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  1.    #1  
    I was travelling in Italy. Bought a Vodaphone SIM card for 20 euros at a Vodophone store in Pisa. It was no problem. On the internet they want to charge you about $90 for this.

    Incoming calls were free. I was there for 2 weeks and used GPRS to check my email. I have no idea how much is left on my card.

    Questions: Does anyone know how long Italian prepaid SIM cards from Vodophone last before expiring? I'll probably go back next summer.
  2. #2  
    One year from last recharge. I've been using the same one for about a year and a half. (I travel to Italy about once a month.)
  3. #3  
    how much email checking did you do? I'll be in ireland pretty soon and will be doing a similar thing when I get there. it would be nice to do some simple email checking while i'm there too... and maybe some chattering.
  4. #4  
    That is the first I have heard of using GPRS with prepaid. I am still looking for that in the UK.
  5. #5  
    11 months fully working and 1 months only receiving calls

  6. #6  
    Are those prepaid cards rechagable or one time use?
    If rechargable, do I get the same phone number after each recharge? Also, after expiring in a year can they still be recharge and maintain the same phone number?
  7. #7  
    How good is the coverage in Italy? Going to Tuscany in October,and SIM card sounds like good idea, as opposed to getting T-Mo international. Would not expect many incoming calls, but nice to know people could use the # in an emergency.
  8. #8  
    you can recharge (with the same number) as long as you want in 12 month from the last recharge.

  9.    #9  
    The coverage in Tuscany was quite good. I used email quite a bit, although I had it set up to first download headers (and then download whole messages of ones I wanted to read).

    You keep the number if you recharge within a year. I found this out from the Vodafone website. You can recharge online for 3 euros and keep the phone number alive. It was a little hard doing this. I had to use Google's translation page to figure things out. I'm back in the states and I also had to receive a SIM message using my Italian card, but that was no problem. It roamed on ATT for this.

    I go to Italy about once a year, and it will be great to always have an Italian phone number!
  10. #10  
    Thanks for sharing! Could you provide details of the SIM card or plan that you bought the SIM card under? That'd be great. It sounds too good to be true! I want to make sure that when I go back to Europe I can get that same deal!

    F. Stubbe
  11.    #11  
    I got the "Easy Day" plan from Vodafone. This was the cheapest, 20 euros. I just walked into a Vodafone store and asked for a prepaid plan.

    I noticed in the (awful) CDG airport in Paris you can also buy prepaid SIM packages. It is probably more straightforward to do this there. In Italy, they need a "Codice fiscale" number to give you the card. The Vodafone worker who helped me generated this number based on my birthdate, name and birthplace...

    Vodafone Italy even sent me a Birthday card by email yesterday! What a company.
  12. #12  
    Does anybody know which operator is best in SDouth-Africa? I'm going there for three weeks and I was thinking about doing the "SIM SWAP TRICK".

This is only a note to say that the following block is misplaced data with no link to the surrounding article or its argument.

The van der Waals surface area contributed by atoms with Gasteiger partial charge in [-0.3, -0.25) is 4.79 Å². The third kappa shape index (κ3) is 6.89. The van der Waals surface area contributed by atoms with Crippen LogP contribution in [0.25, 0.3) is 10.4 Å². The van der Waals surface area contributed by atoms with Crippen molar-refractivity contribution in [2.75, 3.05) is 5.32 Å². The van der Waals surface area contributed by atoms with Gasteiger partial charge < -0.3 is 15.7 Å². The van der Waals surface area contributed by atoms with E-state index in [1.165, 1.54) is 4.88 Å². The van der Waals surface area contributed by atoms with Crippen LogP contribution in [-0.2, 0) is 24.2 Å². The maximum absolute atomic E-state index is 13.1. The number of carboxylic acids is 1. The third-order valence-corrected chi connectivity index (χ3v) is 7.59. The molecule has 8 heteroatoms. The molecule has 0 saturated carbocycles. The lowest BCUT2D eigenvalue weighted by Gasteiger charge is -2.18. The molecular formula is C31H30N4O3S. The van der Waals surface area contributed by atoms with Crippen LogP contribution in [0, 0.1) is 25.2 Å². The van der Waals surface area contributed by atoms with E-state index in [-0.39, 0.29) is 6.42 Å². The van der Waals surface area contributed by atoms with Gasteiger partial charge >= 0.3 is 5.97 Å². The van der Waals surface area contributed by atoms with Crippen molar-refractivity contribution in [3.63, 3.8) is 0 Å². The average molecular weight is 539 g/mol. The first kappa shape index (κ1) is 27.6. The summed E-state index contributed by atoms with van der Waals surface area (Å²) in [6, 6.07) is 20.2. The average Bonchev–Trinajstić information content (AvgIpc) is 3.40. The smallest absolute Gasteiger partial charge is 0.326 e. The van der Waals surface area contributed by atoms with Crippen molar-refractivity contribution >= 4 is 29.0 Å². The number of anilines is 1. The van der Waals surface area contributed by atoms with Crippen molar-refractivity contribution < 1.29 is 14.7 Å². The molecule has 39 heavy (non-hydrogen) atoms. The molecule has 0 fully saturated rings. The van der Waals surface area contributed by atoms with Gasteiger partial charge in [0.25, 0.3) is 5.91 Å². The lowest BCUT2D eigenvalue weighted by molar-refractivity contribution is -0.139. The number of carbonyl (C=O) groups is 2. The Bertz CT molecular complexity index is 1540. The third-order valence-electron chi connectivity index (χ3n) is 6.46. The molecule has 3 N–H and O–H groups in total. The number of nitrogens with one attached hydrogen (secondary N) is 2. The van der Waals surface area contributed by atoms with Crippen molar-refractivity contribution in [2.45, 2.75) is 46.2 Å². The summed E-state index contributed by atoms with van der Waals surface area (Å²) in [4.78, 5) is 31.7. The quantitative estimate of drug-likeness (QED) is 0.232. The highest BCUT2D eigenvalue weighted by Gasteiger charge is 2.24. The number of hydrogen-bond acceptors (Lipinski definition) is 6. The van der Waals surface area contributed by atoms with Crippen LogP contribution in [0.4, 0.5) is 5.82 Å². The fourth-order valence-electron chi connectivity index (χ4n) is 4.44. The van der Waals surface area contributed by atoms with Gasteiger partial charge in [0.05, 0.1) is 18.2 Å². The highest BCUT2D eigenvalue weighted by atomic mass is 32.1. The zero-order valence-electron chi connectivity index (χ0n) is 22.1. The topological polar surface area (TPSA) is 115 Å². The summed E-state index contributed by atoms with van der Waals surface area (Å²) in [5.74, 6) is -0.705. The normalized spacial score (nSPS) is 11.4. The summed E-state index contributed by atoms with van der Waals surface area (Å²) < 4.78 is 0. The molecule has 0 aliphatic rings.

I definitely need GPRS there
  13. #13  
  14. #14  
    Sorry - hit wrong button.
    Re: Vodaphone Italy - I have a locked T-mobile phone, so I assume I must unlock it before I leave? Any issues setting up connection in Italy?
  15.    #15  
    You just need to have an unlocked Treo 600 (GSM) for it to work.
  16. #16  
    For those who haven't realized that the rest of the world uses SIMM Cards since it's basically all GSM (except for Japan ... who knows why not ... they're unique). Buying prepaid sim cards is the best way to stay connected overseas. However, you need an UNLOCKED GSM phone that works in that country. Having an unlocked Treo 600 is the best since it's a quad band (works on the 850,900, 1800 and 1900 GSM bands I think). There is a thread going on regarding unlocking a Treo 600.

    I haven't used my Treo 600 overseas yet but I will be traveling so I'm looking forward to it. Thanks for the tip on Vodaphone for Europe (I guess). If anyone is traveling to Asia, it gets more difficult to have one carrier. I've had to buy separate sims from the Philippines and Vietnamese cell phone providers. For that matter, traveling to Jamaica requires buying a sim from Digicel. While it gets hard keeping all those sims if you're a globe trotter, it's much cheaper to make calls in local currency.

    Treo is the best.
  17. #17  
    I am in the US and intend to travel to Italy in October. I plan to just use the ATT international plan. I get to keep my phone number and I am not a high traffic user. I just need to check on my kids every now and then.
  18. #18  

    I agree. Vodaphone says 1 year. It's been about .45/min outbound calling. My question: How do you change the language of the phone instructions from Italian to English? My Italian is limited. The Vodaphone web site is no help.
  19. #19  
    Just a guess: Newark based 756?
  20. #20  
    Quote Originally Posted by slamnsam

    I agree. Vodaphone says 1 year. It's been about .45/min outbound calling. My question: How do you change the language of the phone instructions from Italian to English? My Italian is limited. The Vodaphone web site is no help.
    What you mean with Language of the phone instructions ?

    While most of the phones menu language can be changed on the fly, Treo 600 language can be changed only after an hard reset.

    message from the operator like "the phone you're calling may be switched off" in Italy are usually played both in italian and English. But Not every message

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